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The Likelihood that Ripple Will Win the Legal Battle against the SEC over XRP May Be Promising

Shine Li   Jan 15, 2021 08:27 4 Min Read


As the pretrial court date between Ripple and the Securities and Exchange Commission is rapidly approaching, the outcome of XRP still remains uncertain. In the crypto sector, the market value of XRP may soon be overtaken by that of Polkadot (DOT), as the SEC’s lawsuit predicament triggered a dramatic drop in XRP’s price.

Not only that, but many coin exchanges have delisted or halted XRP trading on their platforms to avoid complications with federal securities laws as the SEC alleges that the token is a security. With the lawsuit, the Commission therefore accuses Ripple Labs of unlawfully raising more than $1.3 billion in unregistered securities offering through XRP.

Although the Securities and Commission is highly reputed in the US financial sector and is attempting to regulate crypto assets as best as it can at the expense of overreaching and strong-arming institutions to comply to its rules, Ripple still has a huge chance of beating the suit.

XRP previously trialed as a virtual currency

For starters, Ripple has already been formally assessed by the Financial Crimes Enforcement Network (FinCEN) as a virtual currency. In the official civil money penalty charge of $700,000, XRP is addressed as nothing other than a virtual currency.

According to FinCEN, in 2015, Ripple Labs was in violation of the Bank Secrecy Act and Anti-Money Laundering (AML) regulations with XRP. The assessment by financial regulators over XRP was concluded by Ripple’s agreement to take further steps in ensuring compliance with AML/CFT obligations, and by the fintech firm coughing up $450,000 as forfeiture in the action.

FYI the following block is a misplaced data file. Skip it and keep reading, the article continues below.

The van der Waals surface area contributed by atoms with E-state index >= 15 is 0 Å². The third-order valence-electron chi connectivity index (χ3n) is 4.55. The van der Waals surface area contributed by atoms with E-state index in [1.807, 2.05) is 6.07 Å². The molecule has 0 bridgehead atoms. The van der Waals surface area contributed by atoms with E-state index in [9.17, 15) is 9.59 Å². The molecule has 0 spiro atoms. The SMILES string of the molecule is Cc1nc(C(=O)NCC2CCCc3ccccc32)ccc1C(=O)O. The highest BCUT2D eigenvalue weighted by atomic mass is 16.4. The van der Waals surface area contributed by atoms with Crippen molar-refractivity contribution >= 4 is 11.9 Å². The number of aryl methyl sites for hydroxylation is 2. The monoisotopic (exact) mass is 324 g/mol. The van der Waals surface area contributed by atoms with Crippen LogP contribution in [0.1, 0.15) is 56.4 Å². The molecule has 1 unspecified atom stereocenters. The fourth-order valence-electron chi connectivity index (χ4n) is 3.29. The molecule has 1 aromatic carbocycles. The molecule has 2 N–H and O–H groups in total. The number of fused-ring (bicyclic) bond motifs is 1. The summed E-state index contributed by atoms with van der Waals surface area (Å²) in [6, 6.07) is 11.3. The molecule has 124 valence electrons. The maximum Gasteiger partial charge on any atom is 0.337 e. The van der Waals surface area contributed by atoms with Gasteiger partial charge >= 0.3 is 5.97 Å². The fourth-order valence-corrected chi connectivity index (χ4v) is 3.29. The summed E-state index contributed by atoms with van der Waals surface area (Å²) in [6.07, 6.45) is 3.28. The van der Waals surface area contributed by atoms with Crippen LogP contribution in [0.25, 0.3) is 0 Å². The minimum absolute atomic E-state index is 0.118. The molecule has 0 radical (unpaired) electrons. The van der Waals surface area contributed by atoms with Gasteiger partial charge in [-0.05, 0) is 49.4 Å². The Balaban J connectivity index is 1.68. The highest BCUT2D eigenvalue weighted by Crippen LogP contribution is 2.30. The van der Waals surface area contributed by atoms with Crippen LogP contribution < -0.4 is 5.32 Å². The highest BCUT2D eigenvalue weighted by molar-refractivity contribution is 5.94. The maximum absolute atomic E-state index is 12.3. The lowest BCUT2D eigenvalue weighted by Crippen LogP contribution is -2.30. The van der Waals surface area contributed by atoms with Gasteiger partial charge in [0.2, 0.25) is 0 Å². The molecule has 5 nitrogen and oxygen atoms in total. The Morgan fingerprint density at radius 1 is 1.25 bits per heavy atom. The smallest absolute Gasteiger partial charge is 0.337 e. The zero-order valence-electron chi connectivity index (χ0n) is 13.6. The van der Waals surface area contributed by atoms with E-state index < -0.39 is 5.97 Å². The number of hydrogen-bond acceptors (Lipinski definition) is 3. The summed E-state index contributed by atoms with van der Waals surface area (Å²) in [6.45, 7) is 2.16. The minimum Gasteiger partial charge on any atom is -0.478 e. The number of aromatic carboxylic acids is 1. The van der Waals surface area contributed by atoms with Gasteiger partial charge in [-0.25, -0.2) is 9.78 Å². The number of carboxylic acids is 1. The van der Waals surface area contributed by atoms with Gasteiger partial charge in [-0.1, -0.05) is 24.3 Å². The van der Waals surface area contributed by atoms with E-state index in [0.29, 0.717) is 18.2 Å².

Per the US Attorney Melinda Haag in charge of the penalty: “Ripple Labs Inc. and its wholly-owned subsidiary both have acknowledged that digital currency providers have an obligation not only to refrain from illegal activity but also to ensure that they are not profiting by creating products that allow would-be criminals to avoid detection.”

If law regulators had classified XRP as a virtual currency previously, it would make the Securities and Exchange Commission’s arguments over XRP being a security null.

Chairman of the SEC

Another reason why Ripple may likely beat the suit may be that the duties of Chairman heading the Securities and Exchange Commission has been passed on to Gary Gensler, a former chair of the Commodities Futures Trading Commission (CFTC). Gensler has been known to be very crypto-friendly, defining Bitcoin as “a catalyst for change” previously, while his colleagues were adamant on classifying cryptocurrencies as Ponzi schemes.

During an MIT lecture, Gensler had said that he did see XRP as a security but that its true definition will be up to the courts, and not himself.

However, who he will be engaging with during the lawsuit may likely play in XRP’s outcome, as there is a familiar face on Ripple’s legal team: Mary Jo White. White and Gensler had both previously served as a Chairman of the SEC, under Barack Obama. During that time, Gensler was appointed Chairman of the CFTC by Obama. The likelihood that these two prominent financial figures have previously crossed paths is huge, as they worked under the same administration. While this is not to say that XRP’s outcome is definitive, it goes to point out that there is a likelihood that XRP’s lawsuit may be settled before it reaches trial. Currently, the pretrial court date for ripple is set for February 22.

XRP operations outside of the US

Regardless of the Securities and Exchange Commission’s lawsuit, XRP operations may remain inhibited, except for the fact that its founding company will be targeted for a hefty penalty. In the UK and in many countries in Asia, such as Japan, XRP has already acquired the title of crypto asset, therefore rendering its classification as a security invalid in those regions. XRP is also primarily traded outside of the US, especially in Asia.  

No consensus on cryptocurrencies in the US

The cherry on top of it all is that US regulators seem to disagree on the definition of cryptocurrencies overall. This was previously criticized by Ripple’s CEO Garlinghouse, who pointed out that the US Department of Justice’s Cryptocurrency Enforcement Framework report failed to reach a definitive conclusion of cryptocurrency.

In the report, eight separate regulatory bodies have all provided their own definition of cryptocurrency, some classifying it as a commodity while others said crypto should be listed as a security.


Image source: Shutterstock


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